hey thanks for the reply. Two followup questions if you don't mind

  1. if we have TS or any other type system avaiable, is using the Result type still relevent or we can just use typed Error instances.
  2. "if you take the effort to throw more helpful, informative errors that style can help debug quickly too" please correct me if I am wrong but it sounds to me that you were implying that it would take more effort to throw helpful informative errros using imperative approach than the functional one. Can you maybe elaborate a little bit more on that?
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jesterxl profile image
Jesse Warden Author
  1. lol, that's a rabbit hole. If you're cool with imperative or OOP, it can help a lot, but most imperative/OOP developers don't return Errors from functions, they throw them. You can use never which is helpful in that it will throw something, but TypeScript doesn't have throwable like Java. So the compiler can help you a little bit and say "Oh man, this function doesn't return a value, you should probably wrap this with a try catch". And yeah, if you extend Error, then yeah, you'll get way more help from the compiler returning different types of Exceptions.

... but that doesn't really make sense. If you're willing to do the whole Exception dance, then you are cool with try/catch, and should just either only use it in exceptional circumstances like the OOP and imperative kids do.

If, however, you want to join the church of pure functions, then it's better to return a Result. The types in TypeScript are a bit tough, but I've seen a few type and interface implementations that do help. For example, an Array in TypeScript will use like Array<string> or [string] style syntax. That's helpful for Result because some of the libraries will do Result<boolean> which is kind of cool.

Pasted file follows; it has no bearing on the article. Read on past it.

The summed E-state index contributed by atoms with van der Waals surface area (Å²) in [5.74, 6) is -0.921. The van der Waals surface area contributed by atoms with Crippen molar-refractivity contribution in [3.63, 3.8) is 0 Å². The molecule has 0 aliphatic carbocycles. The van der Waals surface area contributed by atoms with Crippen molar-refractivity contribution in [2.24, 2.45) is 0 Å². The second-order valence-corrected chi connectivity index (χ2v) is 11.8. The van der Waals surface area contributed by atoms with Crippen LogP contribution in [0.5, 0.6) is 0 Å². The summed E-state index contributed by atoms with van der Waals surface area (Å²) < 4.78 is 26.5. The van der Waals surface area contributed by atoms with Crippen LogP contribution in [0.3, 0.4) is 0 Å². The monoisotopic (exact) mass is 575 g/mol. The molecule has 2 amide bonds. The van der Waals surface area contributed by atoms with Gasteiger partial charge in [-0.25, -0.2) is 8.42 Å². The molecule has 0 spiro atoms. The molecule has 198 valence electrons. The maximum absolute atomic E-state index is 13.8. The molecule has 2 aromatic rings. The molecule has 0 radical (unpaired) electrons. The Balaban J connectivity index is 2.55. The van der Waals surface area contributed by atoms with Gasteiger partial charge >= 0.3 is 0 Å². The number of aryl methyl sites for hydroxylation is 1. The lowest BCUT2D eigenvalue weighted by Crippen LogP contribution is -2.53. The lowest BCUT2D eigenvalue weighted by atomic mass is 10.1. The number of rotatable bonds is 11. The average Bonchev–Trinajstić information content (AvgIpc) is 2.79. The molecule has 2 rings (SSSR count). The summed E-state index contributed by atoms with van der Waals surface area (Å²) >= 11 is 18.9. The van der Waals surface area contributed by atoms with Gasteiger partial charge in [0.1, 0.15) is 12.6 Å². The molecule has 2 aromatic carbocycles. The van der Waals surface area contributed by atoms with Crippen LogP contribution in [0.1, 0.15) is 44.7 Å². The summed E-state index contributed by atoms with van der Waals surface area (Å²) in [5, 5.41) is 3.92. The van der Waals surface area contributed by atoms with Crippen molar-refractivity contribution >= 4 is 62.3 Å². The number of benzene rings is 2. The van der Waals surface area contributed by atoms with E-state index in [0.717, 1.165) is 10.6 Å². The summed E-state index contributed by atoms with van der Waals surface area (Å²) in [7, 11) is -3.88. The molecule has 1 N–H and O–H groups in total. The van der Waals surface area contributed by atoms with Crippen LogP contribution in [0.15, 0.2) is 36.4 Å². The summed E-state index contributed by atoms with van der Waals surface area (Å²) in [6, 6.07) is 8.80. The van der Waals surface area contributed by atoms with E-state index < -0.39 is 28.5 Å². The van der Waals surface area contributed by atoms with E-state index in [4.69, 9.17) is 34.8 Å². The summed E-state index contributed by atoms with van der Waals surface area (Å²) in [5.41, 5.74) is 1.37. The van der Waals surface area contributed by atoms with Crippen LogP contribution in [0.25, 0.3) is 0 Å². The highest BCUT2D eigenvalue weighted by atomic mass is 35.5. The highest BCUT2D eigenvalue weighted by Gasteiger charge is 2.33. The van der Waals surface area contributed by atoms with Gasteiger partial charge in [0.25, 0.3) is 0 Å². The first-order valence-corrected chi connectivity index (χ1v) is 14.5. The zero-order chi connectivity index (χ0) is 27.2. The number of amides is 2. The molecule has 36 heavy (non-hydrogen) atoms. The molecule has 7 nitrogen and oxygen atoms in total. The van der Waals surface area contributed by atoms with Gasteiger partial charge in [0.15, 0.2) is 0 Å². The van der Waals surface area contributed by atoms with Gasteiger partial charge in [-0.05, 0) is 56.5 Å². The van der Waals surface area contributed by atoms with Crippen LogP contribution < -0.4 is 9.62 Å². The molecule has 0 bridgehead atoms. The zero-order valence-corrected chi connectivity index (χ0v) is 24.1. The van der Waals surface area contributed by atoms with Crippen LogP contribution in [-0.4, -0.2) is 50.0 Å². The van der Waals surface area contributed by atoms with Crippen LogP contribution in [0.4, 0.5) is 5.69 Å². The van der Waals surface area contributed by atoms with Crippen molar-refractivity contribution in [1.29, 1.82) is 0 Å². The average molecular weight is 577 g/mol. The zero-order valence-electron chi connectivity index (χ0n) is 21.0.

Either way, we're kind of at the limits of JavaScript here; deviating from throw and try/catch is not normal JavaScript. Doing Functional Programming in a non-functional language is hard, and you start getting into these weird situations where you "think of returning an Error from a function instead of throwing it" or "wrapping a failure in an Object and returning it". If you're a functional programmer, it all makes sense, AND when you're in a different land, you try to make it work. Not everything makes sense because the langauge doesn't make sense; it allows things that are "wrong"; wrong being against FP rules. Exceptions are in this weird middle ground; some people think exceptions in Haskell are ok; others don't. Either way, Result is kind of normalized in that world, so that's what we do.

Using types helps a TON once you start composing functions together, though. Even just regular promises using variadic tuples.

  1. Well... sort of. I think it's hugely worth spending the time to help. Like fetch is great, but you get this stack trace, and it's not always obvious why it failed. So spending the effort to be a bit more obvious will help you a ton when things start blowing up.